We can never speak freely

At most, and with some effort, we can learn to speak well.

We can never speak freely

At most, and with some effort, we can learn to speak well.

Ricky Gervais, famously, thinks that we should have the right to offend people. Indeed, so long and so frequently has Gervais been banging  this particular   drum, that it can feel as if he barely thinks anything else. But while Gervais's insistences have previously been confined, for the most part, to the political, his new show After Life — released on Netflix earlier this month — attempts to give the right to offend an existential and spiritual weight.

The hero, Tony — a local newspaper journalist who seems less author-substitute than a sort of parallel reality version of Gervais, a Gervais who was never famous — has just lost his wife. In his grief, Tony has had a realization: that nothing really matters. This Tony experiences as a liberation: he likens it to having acquired a new “superpower.” If it doesn't matter what he does, then he may as well do whatever the hell he likes. Which, because this character is based on an affluent man from the south of England, just means being an asshole to everyone he encounters.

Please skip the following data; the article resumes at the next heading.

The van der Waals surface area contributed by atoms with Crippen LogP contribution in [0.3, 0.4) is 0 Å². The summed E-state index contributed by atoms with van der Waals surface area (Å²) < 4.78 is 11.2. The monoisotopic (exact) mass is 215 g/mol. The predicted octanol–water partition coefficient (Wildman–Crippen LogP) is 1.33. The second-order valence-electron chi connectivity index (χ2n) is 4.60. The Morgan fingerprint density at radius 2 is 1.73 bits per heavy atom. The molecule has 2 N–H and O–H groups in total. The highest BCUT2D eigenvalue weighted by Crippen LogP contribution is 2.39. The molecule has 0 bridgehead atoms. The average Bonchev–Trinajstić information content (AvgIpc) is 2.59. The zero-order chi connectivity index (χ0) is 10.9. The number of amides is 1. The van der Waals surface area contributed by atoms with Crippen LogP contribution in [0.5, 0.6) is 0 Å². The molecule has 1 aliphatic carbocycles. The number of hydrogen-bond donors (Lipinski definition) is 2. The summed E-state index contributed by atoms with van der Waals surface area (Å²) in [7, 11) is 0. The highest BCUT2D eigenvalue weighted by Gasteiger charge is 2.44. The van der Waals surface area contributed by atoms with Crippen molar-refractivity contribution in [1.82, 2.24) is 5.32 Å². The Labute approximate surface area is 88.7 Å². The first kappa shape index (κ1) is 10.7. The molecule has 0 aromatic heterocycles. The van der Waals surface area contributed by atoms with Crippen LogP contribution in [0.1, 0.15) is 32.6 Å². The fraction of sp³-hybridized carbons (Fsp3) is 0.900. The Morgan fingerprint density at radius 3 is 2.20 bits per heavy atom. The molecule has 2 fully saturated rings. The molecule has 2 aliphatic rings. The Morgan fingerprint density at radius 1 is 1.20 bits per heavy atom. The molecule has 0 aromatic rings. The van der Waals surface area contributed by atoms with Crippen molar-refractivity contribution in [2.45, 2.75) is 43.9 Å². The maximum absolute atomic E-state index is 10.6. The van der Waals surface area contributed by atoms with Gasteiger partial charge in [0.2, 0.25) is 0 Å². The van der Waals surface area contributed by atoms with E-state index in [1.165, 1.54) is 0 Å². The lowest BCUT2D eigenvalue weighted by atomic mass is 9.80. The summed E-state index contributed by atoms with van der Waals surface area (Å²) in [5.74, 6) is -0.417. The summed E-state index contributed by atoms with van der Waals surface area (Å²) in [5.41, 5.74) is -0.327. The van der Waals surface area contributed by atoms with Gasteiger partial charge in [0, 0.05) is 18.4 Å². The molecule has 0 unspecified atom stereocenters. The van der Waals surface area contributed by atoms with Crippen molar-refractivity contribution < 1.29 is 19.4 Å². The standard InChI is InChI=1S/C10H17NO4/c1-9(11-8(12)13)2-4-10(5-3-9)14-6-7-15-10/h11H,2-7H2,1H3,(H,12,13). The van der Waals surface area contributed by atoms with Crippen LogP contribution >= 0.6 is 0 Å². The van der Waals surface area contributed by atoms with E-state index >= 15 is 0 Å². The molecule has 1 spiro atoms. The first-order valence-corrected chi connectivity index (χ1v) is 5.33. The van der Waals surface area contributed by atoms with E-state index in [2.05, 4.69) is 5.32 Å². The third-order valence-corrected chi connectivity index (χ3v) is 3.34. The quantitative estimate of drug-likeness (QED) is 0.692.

And so Tony tells his colleague that she's boring; yells at a postman for trying to hand him his mail instead of putting it through his door; calls a kid in a playground a “fat little cunt.” No manager is left unasked-for, no slur is left un-dropped. If there is no God, then everything is permitted! Who gave us the sponge to wipe away the entire horizon? How were we able to drink up the sea? With what might did we call our elderly father the r-word? Ah, Gervais! Ah, humanity!